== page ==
Dysmenorrhea is defined as ‘painful cramping, usually in the lower abdomen’ that occurs just before and/or during menstruation, ie. painful periods. It is thought to be the most common gynaecological condition that affects women of reproductive age.
What causes dysmenorrhea?
There are two types of dysmenorrhea; primary and secondary.
Primary dysmenorrhea is pain unrelated to another gynaecological condition. Whilst the exact cause is unknown, the most accepted theory is that primary dysmenorrhea is caused by an increase in [uterine] prostaglandins – chemicals that are linked to pain and inflammation (as well as sleep and temperature control).
Secondary dysmenorrhea is pain that occurs as a symptom of an underlying condition such as endometriosis, fibroids or pelvic inflammatory disease.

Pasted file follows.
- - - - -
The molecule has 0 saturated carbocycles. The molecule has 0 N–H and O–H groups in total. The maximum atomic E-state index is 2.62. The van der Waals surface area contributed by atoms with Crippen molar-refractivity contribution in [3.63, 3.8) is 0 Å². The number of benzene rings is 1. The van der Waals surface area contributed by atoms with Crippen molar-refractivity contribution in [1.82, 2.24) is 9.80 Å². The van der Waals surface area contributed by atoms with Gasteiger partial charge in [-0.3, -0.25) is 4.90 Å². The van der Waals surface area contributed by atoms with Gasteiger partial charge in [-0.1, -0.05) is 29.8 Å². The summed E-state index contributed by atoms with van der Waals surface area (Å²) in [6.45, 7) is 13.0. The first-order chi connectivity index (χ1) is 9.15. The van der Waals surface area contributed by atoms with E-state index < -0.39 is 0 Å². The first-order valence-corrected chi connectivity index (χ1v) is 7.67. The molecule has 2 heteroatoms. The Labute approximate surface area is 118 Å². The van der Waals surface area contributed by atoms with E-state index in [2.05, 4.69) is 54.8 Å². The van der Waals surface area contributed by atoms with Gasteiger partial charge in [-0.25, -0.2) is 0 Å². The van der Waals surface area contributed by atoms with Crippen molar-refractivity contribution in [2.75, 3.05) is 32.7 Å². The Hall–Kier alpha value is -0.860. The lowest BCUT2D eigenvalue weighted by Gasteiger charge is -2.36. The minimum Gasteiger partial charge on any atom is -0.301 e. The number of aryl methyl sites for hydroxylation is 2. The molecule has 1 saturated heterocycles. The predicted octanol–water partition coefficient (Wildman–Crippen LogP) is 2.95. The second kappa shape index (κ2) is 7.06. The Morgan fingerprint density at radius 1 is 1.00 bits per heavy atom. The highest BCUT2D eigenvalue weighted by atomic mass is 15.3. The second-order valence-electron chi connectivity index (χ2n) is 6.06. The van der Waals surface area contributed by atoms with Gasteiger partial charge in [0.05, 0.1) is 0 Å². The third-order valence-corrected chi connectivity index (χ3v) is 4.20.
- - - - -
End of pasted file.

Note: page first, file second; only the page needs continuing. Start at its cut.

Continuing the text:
What impact do painful periods have for individuals and what are the symptoms?
Dysmenorrhea can have a huge impact on an individual’s quality of life as the pain experienced is often debilitating. Dysmenorrhea can result in insomnia, depression and anxiety, and can also affect relationships, performance at work, physical activity and productivity.
What are the treatment options for painful periods?
The most common treatment for dysmenorrhea is non-steroidal anti-inflammatory drugs(painkillers). However, about 15% of women that suffer from dysmenorrhea are intolerant or do not respond to these painkillers, and so sometimes hormonal treatment may be offered.
Lifestyle (exercise & nutrition) factors which may help:
Lifestyle has also been shown to affect the severity of dysmenorrhea. Some easy things to do which may help include:
· Swapping salty snacks and foods high in saturated fat for a portion of fruit, vegetables or unsalted nuts
· Going for a brisk, 30-minute walk on the days that you are bleeding (especially if you don’t feel up to any high-intensity exercise)
· Finding a quick yoga or Pilates-style workout you can do online in the comfort of your own home to get your body moving
Things to avoid include, smoking, drinking alcohol and excess-stress may also worsen dysmenorrhea.